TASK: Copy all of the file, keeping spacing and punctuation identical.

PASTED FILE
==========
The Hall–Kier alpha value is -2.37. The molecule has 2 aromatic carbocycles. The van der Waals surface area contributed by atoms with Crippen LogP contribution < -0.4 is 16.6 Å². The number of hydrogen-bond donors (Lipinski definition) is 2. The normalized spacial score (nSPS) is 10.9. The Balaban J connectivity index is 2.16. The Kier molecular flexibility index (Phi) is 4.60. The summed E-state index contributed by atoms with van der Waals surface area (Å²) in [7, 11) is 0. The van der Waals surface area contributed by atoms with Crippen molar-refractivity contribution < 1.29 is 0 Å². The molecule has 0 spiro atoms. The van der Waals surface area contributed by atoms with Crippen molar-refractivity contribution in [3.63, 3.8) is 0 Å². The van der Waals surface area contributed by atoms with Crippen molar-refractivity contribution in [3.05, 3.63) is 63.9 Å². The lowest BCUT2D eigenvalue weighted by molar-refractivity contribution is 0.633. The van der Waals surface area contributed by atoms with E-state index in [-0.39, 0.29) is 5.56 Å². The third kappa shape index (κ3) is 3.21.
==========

The Hall–Kier alpha value is -2.37. The molecule has 2 aromatic carbocycles. The van der Waals surface area contributed by atoms with Crippen LogP contribution < -0.4 is 16.6 Å². The number of hydrogen-bond donors (Lipinski definition) is 2. The normalized spacial score (nSPS) is 10.9. The Balaban J connectivity index is 2.16. The Kier molecular flexibility index (Phi) is 4.60. The summed E-state index contributed by atoms with van der Waals surface area (Å²) in [7, 11) is 0. The van der Waals surface area contributed by atoms with Crippen molar-refractivity contribution < 1.29 is 0 Å². The molecule has 0 spiro atoms. The van der Waals surface area contributed by atoms with Crippen molar-refractivity contribution in [3.63, 3.8) is 0 Å². The van der Waals surface area contributed by atoms with Crippen molar-refractivity contribution in [3.05, 3.63) is 63.9 Å². The lowest BCUT2D eigenvalue weighted by molar-refractivity contribution is 0.633. The van der Waals surface area contributed by atoms with E-state index in [-0.39, 0.29) is 5.56 Å². The third kappa shape index (κ3) is 3.21.